Chapter 3 - Gift
The child’s eyes gleamed when I said that.
Even in the dark, I could see their eyes twinkling curiously with vigor.
“What? Is that really all right?” the child asked, grabbing both my arms. They seemed anxious that I would run away. My arms hurt from being gripped tightly by the child. I could feel their nails digging in my skin over my clothes. Rather than dismayed, I felt bad for the child.
I felt sorry for them.
I recalled watching abandoned lion cubs on TV once. I remembered that the narrator said the mother abandoned them because the cub was too weak and frail. Back then, I was so young that the seagulls on the beach looked down on me and stole my crackers. I once fell ill when I cradled a dead baby swallow that fell out of its nest, thinking that I could save it if I warmed it up. I remade anthills that were accidentally stepped on along the road. I was foolish in a lot of ways.
“Yeah, if it’s something you can give.” I ended up agreeing readily.
As their mouth fell open, the child seemed to be moved.
“Really, really, for real?” they asked several times in disbelief.
I played along and answered, “Really, really, for real.” Then I clasped the hands of the child that was holding onto me.
The child’s mouth closed. The child’s eyes were on my hands holding theirs. The frigid hands felt slightly warm. My warmth had transferred to them.
“My mom will love me even if I have that kind of thing. So you can give it to me.” I could say that because I believed in my mother’s love that she gave to me so far. “If you give it to me, would you not hear that from your mom anymore?”
The child replied hesitantly, “…Maybe.”
“Thank goodness.” I smiled broadly and the child stared at me.
It was then that I realized that the sweet scent was coming from the child. I didn’t smell like this even after I was cleanly washed and slathered with lotion by my mother. The perfume my mom sprayed after she did her makeup wasn’t this sweet either.
What was it, this sweet smell? Usually, inhaling dense smells for too long made my head hurt, but this was different. Instead, it was…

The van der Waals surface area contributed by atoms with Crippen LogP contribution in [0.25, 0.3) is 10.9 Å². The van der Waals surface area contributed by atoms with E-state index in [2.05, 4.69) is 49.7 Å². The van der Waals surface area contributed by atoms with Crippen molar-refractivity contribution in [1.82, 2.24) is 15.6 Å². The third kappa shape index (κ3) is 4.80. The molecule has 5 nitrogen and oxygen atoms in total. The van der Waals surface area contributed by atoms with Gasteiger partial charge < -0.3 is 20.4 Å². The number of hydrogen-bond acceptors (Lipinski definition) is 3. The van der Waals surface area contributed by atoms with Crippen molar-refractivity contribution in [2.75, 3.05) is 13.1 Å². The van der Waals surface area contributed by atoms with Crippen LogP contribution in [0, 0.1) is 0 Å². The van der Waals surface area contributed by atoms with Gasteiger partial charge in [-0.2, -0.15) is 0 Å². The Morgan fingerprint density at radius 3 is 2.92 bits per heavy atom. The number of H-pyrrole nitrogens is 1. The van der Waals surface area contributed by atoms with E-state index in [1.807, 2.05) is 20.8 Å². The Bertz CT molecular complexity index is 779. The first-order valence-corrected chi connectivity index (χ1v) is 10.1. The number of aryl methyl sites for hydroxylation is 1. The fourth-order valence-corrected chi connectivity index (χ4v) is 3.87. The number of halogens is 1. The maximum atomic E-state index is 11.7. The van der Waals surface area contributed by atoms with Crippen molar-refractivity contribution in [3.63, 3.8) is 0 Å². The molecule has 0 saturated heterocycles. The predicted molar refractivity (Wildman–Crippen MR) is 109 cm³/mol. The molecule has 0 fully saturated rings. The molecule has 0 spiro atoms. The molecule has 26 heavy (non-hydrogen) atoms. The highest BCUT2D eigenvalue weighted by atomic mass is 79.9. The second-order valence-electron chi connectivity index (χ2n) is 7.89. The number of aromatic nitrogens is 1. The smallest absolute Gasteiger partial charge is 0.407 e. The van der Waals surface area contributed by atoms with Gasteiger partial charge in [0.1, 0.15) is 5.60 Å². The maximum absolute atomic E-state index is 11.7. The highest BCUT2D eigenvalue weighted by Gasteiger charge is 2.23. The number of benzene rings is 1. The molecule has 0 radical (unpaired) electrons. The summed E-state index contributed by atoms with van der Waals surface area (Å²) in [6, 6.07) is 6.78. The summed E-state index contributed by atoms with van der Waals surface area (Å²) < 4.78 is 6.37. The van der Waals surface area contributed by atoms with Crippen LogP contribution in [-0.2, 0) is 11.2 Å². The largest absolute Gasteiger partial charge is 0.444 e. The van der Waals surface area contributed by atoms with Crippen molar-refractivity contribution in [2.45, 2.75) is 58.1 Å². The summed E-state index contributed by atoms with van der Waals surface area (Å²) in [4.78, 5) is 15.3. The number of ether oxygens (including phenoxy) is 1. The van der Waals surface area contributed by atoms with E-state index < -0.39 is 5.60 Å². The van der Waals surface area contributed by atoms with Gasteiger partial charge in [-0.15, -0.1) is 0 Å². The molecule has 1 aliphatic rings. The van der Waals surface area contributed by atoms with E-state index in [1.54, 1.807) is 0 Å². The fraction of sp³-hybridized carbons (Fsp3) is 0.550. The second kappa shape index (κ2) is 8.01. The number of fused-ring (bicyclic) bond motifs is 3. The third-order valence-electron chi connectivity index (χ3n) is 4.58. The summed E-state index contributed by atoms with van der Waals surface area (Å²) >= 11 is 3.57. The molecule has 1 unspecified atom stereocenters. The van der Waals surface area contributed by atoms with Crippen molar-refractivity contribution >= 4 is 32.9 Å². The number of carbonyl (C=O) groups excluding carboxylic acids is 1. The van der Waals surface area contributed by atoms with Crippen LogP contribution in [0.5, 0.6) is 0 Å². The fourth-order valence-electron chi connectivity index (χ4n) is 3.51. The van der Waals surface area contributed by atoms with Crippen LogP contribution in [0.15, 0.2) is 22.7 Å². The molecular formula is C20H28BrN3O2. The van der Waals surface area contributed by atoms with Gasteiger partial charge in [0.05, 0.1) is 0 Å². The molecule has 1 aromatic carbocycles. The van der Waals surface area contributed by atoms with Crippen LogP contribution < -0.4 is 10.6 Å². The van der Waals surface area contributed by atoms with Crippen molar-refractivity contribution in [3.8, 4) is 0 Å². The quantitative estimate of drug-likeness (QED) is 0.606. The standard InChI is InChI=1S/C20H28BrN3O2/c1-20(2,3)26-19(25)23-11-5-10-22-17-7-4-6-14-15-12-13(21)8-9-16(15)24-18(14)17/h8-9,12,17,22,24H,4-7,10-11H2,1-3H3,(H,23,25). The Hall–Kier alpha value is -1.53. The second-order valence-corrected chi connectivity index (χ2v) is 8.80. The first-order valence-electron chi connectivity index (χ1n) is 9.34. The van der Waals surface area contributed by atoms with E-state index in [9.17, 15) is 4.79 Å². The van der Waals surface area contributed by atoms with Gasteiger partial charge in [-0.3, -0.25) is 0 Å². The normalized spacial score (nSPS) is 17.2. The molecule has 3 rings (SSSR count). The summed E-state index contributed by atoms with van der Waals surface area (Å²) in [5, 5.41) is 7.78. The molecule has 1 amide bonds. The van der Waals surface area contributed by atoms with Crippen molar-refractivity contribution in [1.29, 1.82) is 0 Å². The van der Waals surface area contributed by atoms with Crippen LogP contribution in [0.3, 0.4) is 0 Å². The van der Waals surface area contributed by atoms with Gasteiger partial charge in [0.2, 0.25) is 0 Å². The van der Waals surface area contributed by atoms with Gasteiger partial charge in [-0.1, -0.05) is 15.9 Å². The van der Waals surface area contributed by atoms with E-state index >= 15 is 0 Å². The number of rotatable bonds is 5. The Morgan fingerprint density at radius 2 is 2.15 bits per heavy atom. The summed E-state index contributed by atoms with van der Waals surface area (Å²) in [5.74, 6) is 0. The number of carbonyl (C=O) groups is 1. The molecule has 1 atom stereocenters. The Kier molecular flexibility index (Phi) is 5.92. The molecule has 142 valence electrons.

“If you receive it… You’ll have a very hard time,” the child finally said after a long silence. He was so thrilled before, but now he was crestfallen.
I asked, “Does it hurt?” and the child shook his head.
“But if you don’t give it to me, you’ll be the one who suffers.”
The child shut his mouth.
I loved my mom very much. On days when I got a lot of delicious meat, I blew on the meat to cool it before feeding it to my mom. When I received snacks from preschool that my mom liked, I didn’t eat them and left them aside to slip them into my mom’s hands later. For some reason, I thought the child loved their mom as much as I did.
“You also want to be loved.”
At that, the child’s head dropped.
Their heart must have hurt to hear such mean words from a person they loved dearly. The child was silent for a while. They seemed to be mulling over it. I waited until the child made up their mind.
“Is there anything you want? This never happened to me before… so I want to give you anything that you want,” the child finally asked.
A gift? I liked receiving gifts. However, I felt bad receiving something from a child smaller and skinnier than I was. I recalled the lullaby the child sang not long ago.
“Hmm, you sing pretty well.” I was thinking of simply asking the child to sing for me later. I wondered if they were good at singing songs other than the lullaby.
My mom always said, “Singing and dancing really aren’t your forte. I think you should give up on being a celebrity, my dear son.” My mom’s dream since she was a child was to sing on stage. That was why she thought that it would be good if I went down that path too.
Although I wanted to fulfill my mom’s wishes, as she pointed out, I couldn’t sing well. Even my preschool teacher told me to lip-sync when we sang as a choir. That was all I remembered.
“Singing,” the child echoed my answer. Then they nodded as if they understood.
“I’ll give my singing voice to you.” The child gripped my hands tightly then smiled brightly.
That was all I remembered about that Child and the “large house.” I couldn’t remember how I got out of that house or what happened to the other children I was with. I truly remembered nothing.
I met that suspicious Child in that space so unrealistic that I wouldn’t be surprised even if it were a dream.
That could never have been a dream. In fact, I wished that it were a dream.
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